A feeling of déjà vu swept over the Haywood County Board of Commissioners meeting Monday as they reviewed more than $19,000 worth of changes to the Haywood Community College’s creative arts building project.
These were not the first, or even the second, design issues that have arisen during the already controversial project. The construction has racked up more than $300,000 in changes, which has left the commissioners wondering how much more money they will have to shell out and, more importantly, how much of that they will get back.
The project is still within its $10.2-million budget. A contingency fund was built into the price tag to cover unexpected costs that crop up during the course of construction. There is still more than $300,000 in the fund.
The conversation between the commissioners and Bill Dechant, HCC’s director of campus development, seemed rehearsed the third time around as Dechant described some additional work that needed to be done to a steel structural column.
“Was this a design error?” asked Board Chairman Mark Swanger.
“It was a design omission,” Dechant said.
“It will be taken up with the architect?” Swanger then queried.
“Yes,” Dechant replied on cue.
The college has already begun negotiations with the architect regarding mistakes that have arisen during the project. Architects from the Raleigh-based Innovative Design have taken responsibility for some of the problems, and HCC hopes that the firm will reimburse the county for the cost of those errors.
Commissioner Kirk Kirkpatrick asked the college to provide the board with updates on the reimbursement negotiations with the architectural firm and a local surveyor.
“I really hope you all put the pressure on the architect and the surveyor,” said Commissioner Mike Sorrells.
Dechant moved onto the priciest of the three change orders, re-grading and repaving a parking lot — a nearly $16,500 cost. The revision was to solve drainage problems that resulted from a lack of information on a topographical survey.
It was not an omission or an error, Dechant said. “It just did not have enough detail.”
However, Commissioner Kevin Ensley, a surveyor by trade, said the survey should have included enough information to prevent the problem.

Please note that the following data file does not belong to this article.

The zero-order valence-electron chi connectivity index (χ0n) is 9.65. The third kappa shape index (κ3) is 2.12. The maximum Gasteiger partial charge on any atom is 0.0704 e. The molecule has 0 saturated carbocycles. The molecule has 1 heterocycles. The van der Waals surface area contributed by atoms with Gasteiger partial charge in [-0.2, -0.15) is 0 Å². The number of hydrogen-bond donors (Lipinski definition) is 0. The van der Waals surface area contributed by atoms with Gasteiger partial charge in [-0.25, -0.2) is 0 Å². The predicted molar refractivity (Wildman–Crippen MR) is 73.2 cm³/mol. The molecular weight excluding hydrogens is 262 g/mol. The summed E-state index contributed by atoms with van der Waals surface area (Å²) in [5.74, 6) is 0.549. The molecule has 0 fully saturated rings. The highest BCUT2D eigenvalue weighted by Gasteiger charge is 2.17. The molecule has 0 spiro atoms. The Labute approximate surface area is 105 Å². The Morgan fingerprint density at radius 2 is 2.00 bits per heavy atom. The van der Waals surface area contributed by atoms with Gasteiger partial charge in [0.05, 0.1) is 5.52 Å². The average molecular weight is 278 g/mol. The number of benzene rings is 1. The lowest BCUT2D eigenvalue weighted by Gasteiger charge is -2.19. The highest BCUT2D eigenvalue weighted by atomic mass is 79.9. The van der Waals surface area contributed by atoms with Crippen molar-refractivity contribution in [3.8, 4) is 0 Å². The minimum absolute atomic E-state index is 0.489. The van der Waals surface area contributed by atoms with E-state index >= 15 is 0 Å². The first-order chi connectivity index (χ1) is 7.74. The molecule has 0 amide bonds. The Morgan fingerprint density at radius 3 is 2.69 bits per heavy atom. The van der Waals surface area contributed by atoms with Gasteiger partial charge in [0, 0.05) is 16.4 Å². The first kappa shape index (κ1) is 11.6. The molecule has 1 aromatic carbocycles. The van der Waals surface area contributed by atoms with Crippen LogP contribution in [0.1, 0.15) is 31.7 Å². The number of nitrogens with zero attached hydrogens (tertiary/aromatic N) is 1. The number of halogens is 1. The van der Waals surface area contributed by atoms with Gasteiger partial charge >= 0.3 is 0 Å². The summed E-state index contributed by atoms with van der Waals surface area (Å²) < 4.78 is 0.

“They should have gotten that information. A survey should pick this up,” Ensley said. “It’s an omission.”
When asked who the surveyor was, Dechant laughed uncomfortably and admitted that he could not recall at that time. The same survey led to additional costs last month related to the repaving of a sidewalk to prevent other drainage problems.
Although the commissioners seem increasingly exasperated by the repeat visits, Dechant repeated that the amount of revisions is minor considering the scope of the $10.2 million project.
“It’s a complex building, and we have had very few change orders considering,” Dechant said.
It looks like even more change orders are in the cards, however. Another round of change orders were considered by the college’s Board of Trustees at their meeting last week — six change orders in all valued at nearly $12,000.
Change orders first go through the college trustees, then on to the commissioners, so commissioners are likely to get this next batch eventually. The list also reflects more than $7,000 in savings because of various changes to the project.
In January, Dechant went before the Haywood County Board of Commissioners seeking approval to use more than $262,000 in contingency funds. Most of it went to a water pump needed to provide adequate water pressure for the building’s sprinkler system.
Architects from Innovative Design erred when studying the water pressure earlier in the planning process. They tested the pressure in the main water lines running through campus a few hundred feet below the building site. As water flows up the hill to the new building, it loses pressure — a fact the architect did not factor into his plans, Dechant said at a previous commissioners meeting.
In April, he returned to the Board of Commissioners asking for a little more than $25,000 to widen a doorway, reinforce an outside deck and construct a retaining wall as well as pay for a couple of minor miscellaneous items.
Last year, the commissioners and college administrators battled for months about the scope of the creative arts building project, before settling on a plan. Commissioners insisted that the college slash the price of its plans, while administrators argued that the building construction and amenities had been whittled down enough already.
The new facility will house studio and classroom space for students studying the creative arts, such as pottery and woodwork.
Money to pay for the new building is coming from a quarter-cent sales tax approved by county voters more than four years ago to fund improvements to Haywood Community College’s campus.